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SALT LAKE CITY (AP/KSL News) -- A neighbor pleaded guilty Monday to kidnapping and killing a 5-year-old girl whose body was hidden in his cellar for days while hundreds of volunteers fanned across the city to search for her.
Craig Gregerson, 20, was immediately sentenced to life in prison without parole in a deal with prosecutors that spared him a possible death sentence.
For security reasons, authorities are not saying when they'll transport him to Utah State Prison.
Gregerson offered no explanation for his crimes but gave a handwritten letter to Destiny Norton's parents declaring, "I hate myself for what I did."
"Her death was not the worst part. What I did after she was dead was unexcusable, sick and disgusting," Gregerson said, referring to a sexual assault on the body.
Destiny had been missing for eight days when police found her body stuffed in a plastic storage box in Gregerson's cellar, just two doors away, on July 24.
Authorities believe Destiny died within minutes of the abduction from her backyard July 16. Police said Gregerson lured the barefooted girl into his house, where he covered her mouth to muffle her screams, smothering her.
"You have every right to hate me, every right to want me dead and every right to never forgive me," Gregerson said in the letter to Destiny's family, which was released by 3rd District Court.
He said he took full responsibility for the girl's death.
"I hate that man for what he has done to my family," Destiny's mother, Rachael Norton, said in court without looking at Gregerson. "In the end I know God will judge him, and he will pay for what he has done."
Destiny's grandmother, Leslie D. Borchardt, was more blunt, referring five times to Gregerson as a "monster."
"I now know what hate is, and mine is unmatched," Borchardt said in a statement read to the judge by a family lawyer.
Outside court, Destiny's father, Rick Norton, was too overwhelmed to speak with reporters, saying he was leaving to take care of two other daughters, including Faith, who was born five weeks after the murder.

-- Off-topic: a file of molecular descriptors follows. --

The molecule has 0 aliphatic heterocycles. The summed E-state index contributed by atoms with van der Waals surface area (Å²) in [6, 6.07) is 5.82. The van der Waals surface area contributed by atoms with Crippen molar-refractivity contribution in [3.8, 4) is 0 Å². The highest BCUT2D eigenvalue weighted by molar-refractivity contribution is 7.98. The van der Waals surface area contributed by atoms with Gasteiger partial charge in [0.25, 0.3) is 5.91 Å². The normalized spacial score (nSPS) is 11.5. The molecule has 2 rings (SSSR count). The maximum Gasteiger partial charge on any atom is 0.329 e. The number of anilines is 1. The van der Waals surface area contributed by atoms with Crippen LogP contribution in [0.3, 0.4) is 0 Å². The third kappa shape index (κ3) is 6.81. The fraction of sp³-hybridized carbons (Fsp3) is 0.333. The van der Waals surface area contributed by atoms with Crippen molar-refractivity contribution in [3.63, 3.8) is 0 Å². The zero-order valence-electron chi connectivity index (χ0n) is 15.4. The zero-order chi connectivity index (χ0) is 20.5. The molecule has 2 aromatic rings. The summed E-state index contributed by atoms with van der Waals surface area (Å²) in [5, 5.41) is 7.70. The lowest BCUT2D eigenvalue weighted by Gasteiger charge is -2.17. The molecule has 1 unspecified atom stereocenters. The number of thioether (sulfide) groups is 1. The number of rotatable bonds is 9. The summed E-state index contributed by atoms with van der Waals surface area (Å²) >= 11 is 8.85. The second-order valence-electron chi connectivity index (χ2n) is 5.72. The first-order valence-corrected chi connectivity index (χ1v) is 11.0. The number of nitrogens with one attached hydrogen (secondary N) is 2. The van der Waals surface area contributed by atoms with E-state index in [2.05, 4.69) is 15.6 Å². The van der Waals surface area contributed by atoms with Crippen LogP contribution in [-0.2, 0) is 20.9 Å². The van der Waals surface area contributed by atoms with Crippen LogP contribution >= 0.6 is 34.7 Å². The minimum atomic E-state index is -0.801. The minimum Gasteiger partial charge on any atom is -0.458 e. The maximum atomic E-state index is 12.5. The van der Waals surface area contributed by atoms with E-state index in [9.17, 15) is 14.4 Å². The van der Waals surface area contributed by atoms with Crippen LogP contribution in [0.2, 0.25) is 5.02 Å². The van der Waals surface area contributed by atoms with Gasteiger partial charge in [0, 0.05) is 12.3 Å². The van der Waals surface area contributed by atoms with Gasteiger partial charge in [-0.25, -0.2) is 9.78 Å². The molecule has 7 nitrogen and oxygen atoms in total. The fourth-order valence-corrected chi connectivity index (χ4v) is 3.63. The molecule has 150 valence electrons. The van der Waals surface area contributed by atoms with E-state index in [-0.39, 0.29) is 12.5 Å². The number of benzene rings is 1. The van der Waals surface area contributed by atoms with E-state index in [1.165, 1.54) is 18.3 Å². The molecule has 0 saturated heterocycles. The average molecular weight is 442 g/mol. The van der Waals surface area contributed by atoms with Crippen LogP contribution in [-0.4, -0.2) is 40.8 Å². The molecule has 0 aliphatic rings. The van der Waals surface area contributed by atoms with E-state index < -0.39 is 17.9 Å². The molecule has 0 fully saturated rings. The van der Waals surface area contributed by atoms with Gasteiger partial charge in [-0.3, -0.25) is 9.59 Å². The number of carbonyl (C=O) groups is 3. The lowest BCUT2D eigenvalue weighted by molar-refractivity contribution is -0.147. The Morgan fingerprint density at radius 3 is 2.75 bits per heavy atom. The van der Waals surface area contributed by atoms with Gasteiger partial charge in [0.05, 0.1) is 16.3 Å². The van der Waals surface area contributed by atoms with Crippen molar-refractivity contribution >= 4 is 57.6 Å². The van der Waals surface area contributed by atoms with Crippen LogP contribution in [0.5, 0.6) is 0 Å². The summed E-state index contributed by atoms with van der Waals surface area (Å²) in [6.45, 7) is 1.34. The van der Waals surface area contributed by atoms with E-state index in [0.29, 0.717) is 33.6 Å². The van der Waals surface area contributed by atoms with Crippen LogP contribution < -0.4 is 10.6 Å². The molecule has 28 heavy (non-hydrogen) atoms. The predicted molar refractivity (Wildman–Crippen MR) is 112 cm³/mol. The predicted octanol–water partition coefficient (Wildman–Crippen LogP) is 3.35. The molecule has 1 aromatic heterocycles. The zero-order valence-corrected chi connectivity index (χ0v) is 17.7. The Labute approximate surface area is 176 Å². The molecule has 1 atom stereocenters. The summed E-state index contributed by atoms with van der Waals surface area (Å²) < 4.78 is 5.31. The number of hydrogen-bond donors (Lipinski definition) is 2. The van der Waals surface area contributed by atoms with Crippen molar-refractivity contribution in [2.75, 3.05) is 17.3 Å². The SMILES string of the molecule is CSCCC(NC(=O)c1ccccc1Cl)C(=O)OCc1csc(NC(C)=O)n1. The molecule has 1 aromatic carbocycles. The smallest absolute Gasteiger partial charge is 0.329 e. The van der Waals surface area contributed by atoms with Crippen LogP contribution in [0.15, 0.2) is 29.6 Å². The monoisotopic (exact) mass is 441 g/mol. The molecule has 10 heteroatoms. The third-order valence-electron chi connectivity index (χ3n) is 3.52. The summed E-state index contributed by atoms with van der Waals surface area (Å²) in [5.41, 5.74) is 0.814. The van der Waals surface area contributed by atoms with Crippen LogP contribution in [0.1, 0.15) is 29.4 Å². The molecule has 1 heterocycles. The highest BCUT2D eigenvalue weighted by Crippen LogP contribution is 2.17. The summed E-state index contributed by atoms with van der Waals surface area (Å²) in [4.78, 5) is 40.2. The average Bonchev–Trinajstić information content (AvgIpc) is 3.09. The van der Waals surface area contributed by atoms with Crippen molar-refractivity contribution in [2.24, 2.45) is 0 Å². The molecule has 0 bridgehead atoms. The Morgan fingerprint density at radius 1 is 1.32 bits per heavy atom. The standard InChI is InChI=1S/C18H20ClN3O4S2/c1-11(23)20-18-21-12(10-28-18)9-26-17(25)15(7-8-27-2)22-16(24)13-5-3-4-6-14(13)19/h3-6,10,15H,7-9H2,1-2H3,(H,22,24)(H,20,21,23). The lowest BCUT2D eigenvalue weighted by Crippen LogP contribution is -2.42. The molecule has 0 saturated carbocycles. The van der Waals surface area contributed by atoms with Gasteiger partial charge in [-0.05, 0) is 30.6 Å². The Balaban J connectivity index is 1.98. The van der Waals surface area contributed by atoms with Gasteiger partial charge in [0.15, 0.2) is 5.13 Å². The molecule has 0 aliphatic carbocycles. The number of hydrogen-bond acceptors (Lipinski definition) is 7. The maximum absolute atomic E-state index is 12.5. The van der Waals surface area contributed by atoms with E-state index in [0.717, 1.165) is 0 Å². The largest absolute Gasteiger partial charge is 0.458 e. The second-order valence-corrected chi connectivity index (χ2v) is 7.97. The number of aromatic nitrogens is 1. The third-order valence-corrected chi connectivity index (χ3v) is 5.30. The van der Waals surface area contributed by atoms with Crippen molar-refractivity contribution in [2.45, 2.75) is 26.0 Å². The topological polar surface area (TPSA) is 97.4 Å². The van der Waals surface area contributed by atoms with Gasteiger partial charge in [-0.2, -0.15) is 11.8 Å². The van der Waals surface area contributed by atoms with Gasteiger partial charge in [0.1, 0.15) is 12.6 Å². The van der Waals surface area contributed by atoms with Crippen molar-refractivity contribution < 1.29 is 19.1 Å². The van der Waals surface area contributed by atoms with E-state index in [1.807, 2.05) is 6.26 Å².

Back in August, Gregerson told KSL's Gene Kennedy in a face-to-face interview that he would plead not guilty. He said he would even take the stand at his trial to explain what happened that day.
We hope to know soon why he changed his mind.
Prosecutor Robert Stott said the plea deal cut short years of trial and appeals and also spared the Norton family of more pain.
"They want it over," Stott said. "They want some peace. They want to be left alone. And they want to make sure Gregerson will never be able to harm anybody else."
Gregerson will live in isolation in a high-security cell except for shower time, and will have to be protected from other inmates who could seek retribution for the killing of a defenseless girl, Stott said. "Every morning, every afternoon, and every night he will have one view, and that view will be of a small prison cell in the maximum security of the Utah State Prison."
"Everything was taken care of like it should have, and he's not going to hurt anyone else," Rachael Norton said. "You know, in the end he will get what he deserves."
He received a separate 15 year-to-life sentence on the kidnapping charge, even though it has no practical effect.
Gregerson's estranged wife was in court but said nothing after the hearing.
Gregerson's plea deal finishes what has been a long ordeal for the Norton family.
Destiny disappeared from her backyard Sunday, July 16, around 8:30 p.m. Her father went to check on her, but she was gone.
Neighbors helped the family search that night. The next morning police put out an Amber Alert, then canceled it a couple hours later because it no longer met criteria.
For a week, police interviewed hundreds of people and followed up on even more tips. Volunteers searched neighborhoods, parks and canyons.
On July 24th, authorities found Destiny's body in Craig Gregerson's basement. They arrested Gregerson and charged him with aggravated murder.
On August 5th, Eyewitness News spoke with Gregerson in the Salt Lake County Jail. He told us he would NOT plead guilty, and wouldn't comment on the case. He did say he had become a "strong advocate against pornography."
Then, the guilty plea.
(The Associated Press and KSL News contributed to this report.)